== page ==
Suit claims KBR billed for unauthorized security costs

Justice argues the firm did not have permission to obtain private security; company says Army failed to provide adequate protection.

The Obama administration has filed a False Claims Act lawsuit against its largest contractor in Iraq, alleging that Kellogg Brown & Root Services charged the government for impermissible private security costs.

The suit, filed in the U.S. District Court in Washington on Thursday, alleges that Houston-based KBR and 33 of its subcontractors knew they were not authorized to bill for private armed security in Iraq but did so anyway. The contract states the Army would provide security protection.

KBR is the prime contractor on the Army's massive Logistics Civil Augmentation Program III contract in Iraq, which provides soldiers with food, transportation, laundry and mail services.

"Defense contractors cannot ignore their contractual obligations to the military and pass along improper charges to the United States," said Tony West, assistant attorney general for the Justice Department's civil division. "We are committed to ensuring that the Department of Defense's rules are enforced and that funds so vital to the war effort are not misused."

The expenses, along with other associated fees, were billed to the Army indirectly through an overhead account, Justice said. The suit does not detail the costs of the private security or the damages the government is seeking.

According to Justice, KBR violated the terms of the LOGCAP III contract repeatedly from 2003 through 2006 by failing to secure the Army's authorization before hiring armed subcontractors. The former Halliburton subsidiary also is accused of using security contractors that were not registered with the Iraqi Ministry of the Interior.

KBR awarded subcontracts to three private security companies -- Triple Canopy, Omega Risk Solutions and al Dhahir -- to provide armed security details for its executives and awarded additional subcontracts to more than 30 other companies that employed their own private armed security, the suit claims. KBR also used four of its own employees as armed security to protect some of its executives, the government alleged.

"KBR and its subcontractors are absolutely prohibited from possessing or using privately owned weapons unless explicitly authorized by the appropriate military command," the suit states.

But KBR claims the Army was aware it had hired private security and the costs were allowable.

"KBR believes the costs incurred and actions taken by the company and its subcontractors to provide support and to protect its employees and subcontractors were reasonable, necessary and appropriate under the contractual arrangement between KBR and the Army," the company said in a statement. The firm added, "nothing in KBR's contract with the Army prohibits KBR or its subcontractors from using private security to fulfill its mission to support America's troops."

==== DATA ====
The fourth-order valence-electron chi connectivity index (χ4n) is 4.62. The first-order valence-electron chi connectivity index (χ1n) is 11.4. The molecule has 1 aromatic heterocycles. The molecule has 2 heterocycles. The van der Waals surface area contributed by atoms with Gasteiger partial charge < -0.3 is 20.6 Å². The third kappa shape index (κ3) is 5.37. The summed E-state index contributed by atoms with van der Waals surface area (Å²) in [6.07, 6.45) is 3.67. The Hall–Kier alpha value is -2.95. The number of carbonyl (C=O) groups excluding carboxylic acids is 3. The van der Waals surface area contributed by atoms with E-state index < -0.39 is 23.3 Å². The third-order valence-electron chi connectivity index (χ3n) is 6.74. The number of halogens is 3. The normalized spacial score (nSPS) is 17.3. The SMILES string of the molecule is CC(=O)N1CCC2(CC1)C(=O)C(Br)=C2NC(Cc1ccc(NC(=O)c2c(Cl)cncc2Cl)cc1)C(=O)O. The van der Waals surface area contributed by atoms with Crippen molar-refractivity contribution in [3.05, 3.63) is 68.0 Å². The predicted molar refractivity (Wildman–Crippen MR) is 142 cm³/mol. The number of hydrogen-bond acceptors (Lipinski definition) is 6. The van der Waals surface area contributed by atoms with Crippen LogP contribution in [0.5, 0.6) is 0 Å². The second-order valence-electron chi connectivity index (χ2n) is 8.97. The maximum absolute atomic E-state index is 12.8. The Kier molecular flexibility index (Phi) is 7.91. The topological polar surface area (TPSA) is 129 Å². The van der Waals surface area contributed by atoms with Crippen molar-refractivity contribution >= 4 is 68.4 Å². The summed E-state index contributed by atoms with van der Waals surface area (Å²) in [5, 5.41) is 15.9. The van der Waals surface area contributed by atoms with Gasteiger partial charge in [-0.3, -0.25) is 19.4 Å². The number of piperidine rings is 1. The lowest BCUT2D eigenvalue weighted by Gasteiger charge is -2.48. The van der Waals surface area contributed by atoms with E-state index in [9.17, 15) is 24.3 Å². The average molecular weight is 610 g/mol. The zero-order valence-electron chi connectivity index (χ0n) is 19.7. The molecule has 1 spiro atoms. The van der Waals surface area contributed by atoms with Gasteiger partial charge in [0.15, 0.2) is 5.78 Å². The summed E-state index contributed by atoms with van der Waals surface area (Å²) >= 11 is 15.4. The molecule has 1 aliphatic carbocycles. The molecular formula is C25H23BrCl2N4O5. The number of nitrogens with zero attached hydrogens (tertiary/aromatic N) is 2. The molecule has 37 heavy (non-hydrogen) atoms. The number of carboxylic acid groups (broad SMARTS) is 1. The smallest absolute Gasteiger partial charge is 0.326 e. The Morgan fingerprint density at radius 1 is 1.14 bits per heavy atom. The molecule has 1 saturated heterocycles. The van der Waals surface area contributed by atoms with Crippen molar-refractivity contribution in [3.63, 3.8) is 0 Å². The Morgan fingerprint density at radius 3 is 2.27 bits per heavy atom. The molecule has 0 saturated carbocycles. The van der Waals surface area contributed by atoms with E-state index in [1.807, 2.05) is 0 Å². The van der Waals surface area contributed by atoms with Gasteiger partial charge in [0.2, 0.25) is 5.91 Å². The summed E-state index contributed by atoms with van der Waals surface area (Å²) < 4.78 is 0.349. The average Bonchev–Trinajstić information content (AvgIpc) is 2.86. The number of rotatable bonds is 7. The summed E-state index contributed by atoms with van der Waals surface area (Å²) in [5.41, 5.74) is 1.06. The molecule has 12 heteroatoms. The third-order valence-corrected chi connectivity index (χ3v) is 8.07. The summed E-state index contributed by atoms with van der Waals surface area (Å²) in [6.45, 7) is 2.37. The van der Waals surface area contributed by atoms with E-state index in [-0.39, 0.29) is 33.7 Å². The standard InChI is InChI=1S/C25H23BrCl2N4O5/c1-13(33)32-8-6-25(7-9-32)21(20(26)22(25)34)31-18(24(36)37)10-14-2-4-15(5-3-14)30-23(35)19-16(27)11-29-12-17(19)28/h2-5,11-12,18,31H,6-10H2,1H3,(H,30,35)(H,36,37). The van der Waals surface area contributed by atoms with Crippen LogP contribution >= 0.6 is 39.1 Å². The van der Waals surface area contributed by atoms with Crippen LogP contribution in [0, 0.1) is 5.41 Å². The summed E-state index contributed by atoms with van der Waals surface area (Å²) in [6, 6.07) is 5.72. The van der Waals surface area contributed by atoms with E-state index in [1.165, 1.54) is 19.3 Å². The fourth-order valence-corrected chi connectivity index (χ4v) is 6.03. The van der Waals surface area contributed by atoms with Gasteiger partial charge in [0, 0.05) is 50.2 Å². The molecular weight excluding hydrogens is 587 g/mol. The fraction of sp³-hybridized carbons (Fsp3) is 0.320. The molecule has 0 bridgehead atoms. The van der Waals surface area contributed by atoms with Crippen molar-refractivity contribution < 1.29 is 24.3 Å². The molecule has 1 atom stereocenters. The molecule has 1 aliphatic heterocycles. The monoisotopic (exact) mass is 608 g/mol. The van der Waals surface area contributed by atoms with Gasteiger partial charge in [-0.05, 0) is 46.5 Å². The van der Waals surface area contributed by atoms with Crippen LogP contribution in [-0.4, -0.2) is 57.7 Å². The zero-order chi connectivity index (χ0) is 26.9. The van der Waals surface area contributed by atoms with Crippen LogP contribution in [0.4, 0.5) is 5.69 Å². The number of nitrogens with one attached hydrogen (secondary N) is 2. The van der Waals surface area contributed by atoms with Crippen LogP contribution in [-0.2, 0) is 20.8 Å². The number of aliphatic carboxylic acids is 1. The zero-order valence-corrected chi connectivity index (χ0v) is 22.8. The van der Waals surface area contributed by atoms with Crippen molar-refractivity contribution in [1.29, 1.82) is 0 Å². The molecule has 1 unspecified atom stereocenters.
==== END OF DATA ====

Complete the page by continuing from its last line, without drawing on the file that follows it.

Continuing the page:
Some of the firm's subcontractors also violated contractual regulations requiring travel only in military convoys, the suit claims.

For example, ESS Support Services Worldwide, a dining facilities subcontractor, "routinely hired private armed security companies to shuttle managers, personnel and payroll around Iraq rather than arrange to travel with military convoys."

Documents indicate KBR managers expressed concern the Army would prohibit the security charges.

In an Aug. 30 2004, e-mail, Mary L. Wade, KBR's senior contract manager for LOGCAP III, acknowledged that if subcontractors were using their own personal security details "then the cost could be considered unallowable by both [the Army] and the [Defense Contract Audit Agency] as the government has the responsibility to provide force protection."

KBR, however, alleges the Army never fulfilled its security requirements.

"The government fails to acknowledge that the Army breached the contract by repeatedly failing to provide the necessary force protection and, in fact, frequently left KBR, its employees and its subcontractors unprotected," the firm said. "The absence of security provided by the U.S. Army made it more difficult and costly for KBR to fulfill its obligations."

In 2008, KBR filed its own claim to recover security expenditures that the Army refused to pay. The dispute has been pending before the Armed Services Board of Contract Appeals.

The Army is beginning to transition from the LOGCAP III contract to a new structure in which three firms, including KBR, bid for the work in Iraq. In March, the Army announced it had awarded KBR a task order under the new LOGCAP IV contract that could potentially be worth $2.8 billion.